Only two because the FDA did play an important role in the US Covid 19 testing fiasco.
the first cheer is for extreme speed in approving phase 1 trials of candidate vaccines (vaccine in a person within 2 months of publication of the Sars Cov2 sequence) and phase III trials of Remdesivir (results leaking already) and hydroxychloroquine.
The second and even louder cheer is for the expanded access to Remdesivir policy. I actually predicted that this wouldn’t happen. I was wrong. I guessed there would be consideration of compassionate use in individual cases. I think the reason there is a systematic program is that the FDA and Gilead (the manufacturer) were overwhelmed with requests.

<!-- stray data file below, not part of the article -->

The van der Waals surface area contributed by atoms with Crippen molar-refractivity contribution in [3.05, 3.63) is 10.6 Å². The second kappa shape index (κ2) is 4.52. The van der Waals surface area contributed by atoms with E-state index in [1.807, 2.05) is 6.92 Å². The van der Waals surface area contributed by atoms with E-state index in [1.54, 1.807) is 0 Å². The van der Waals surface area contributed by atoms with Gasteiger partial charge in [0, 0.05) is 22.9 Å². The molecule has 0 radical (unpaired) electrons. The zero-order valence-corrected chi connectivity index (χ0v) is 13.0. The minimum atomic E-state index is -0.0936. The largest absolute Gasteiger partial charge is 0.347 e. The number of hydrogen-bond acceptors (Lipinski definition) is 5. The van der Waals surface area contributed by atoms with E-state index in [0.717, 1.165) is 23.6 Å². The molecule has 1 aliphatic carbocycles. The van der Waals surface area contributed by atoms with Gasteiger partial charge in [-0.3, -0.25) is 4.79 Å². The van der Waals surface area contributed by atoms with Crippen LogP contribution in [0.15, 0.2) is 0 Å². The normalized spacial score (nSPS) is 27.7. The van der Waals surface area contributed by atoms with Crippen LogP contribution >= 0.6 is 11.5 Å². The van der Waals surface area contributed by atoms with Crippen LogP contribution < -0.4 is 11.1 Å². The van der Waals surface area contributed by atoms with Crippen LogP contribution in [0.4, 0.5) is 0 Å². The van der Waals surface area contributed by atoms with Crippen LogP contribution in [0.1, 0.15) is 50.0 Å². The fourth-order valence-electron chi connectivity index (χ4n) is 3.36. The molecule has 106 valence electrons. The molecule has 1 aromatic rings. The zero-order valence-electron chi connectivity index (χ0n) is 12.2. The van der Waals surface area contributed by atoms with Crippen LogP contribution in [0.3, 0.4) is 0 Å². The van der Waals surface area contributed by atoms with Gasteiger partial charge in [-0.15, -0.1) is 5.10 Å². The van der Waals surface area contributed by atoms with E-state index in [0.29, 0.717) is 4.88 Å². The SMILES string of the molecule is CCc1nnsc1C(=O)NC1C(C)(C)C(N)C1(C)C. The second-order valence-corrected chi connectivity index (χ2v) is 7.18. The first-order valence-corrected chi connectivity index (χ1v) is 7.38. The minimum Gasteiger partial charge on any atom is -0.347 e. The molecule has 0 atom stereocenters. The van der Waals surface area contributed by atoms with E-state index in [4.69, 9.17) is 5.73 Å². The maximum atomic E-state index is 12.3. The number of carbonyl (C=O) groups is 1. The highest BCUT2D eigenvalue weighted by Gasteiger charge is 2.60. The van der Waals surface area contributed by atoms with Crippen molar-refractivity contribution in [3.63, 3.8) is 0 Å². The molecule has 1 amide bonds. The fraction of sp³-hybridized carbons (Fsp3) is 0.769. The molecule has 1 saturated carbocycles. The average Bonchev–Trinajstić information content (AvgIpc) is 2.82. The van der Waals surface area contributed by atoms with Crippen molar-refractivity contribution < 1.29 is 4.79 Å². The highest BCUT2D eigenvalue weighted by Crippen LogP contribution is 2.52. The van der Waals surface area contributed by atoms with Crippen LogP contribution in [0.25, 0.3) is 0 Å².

In particular, I note that one onlusion criterion is eligibility for a clinical trial. If one is eligible then one must risk getting the placebo. The logic is that people have the right to standard of care but do not have the right to an experimental drug which is more likely to help than to harm them. I argue for this logic here.
On the other hand, an exclusion criterion is “Requiring invasive mechanical ventilation (e.g., via endotracheal intubation or tracheostomy)”. This doesn’t make much sense. There is good reason to think that antivirals are useful especially if given early before the cytokine storm breaks. I think part of the logic here is first do no harm so an experimental drug can be used only on people who have very poor chances without it (the death rate of the intubated is roughly 66%). Also I guess Remdesivir will soon be in short supply (I think they have enough for 140,000 patients now and basically everyone in the world will want some).
So the expanded access is radical, but I don’t think it is radical enough.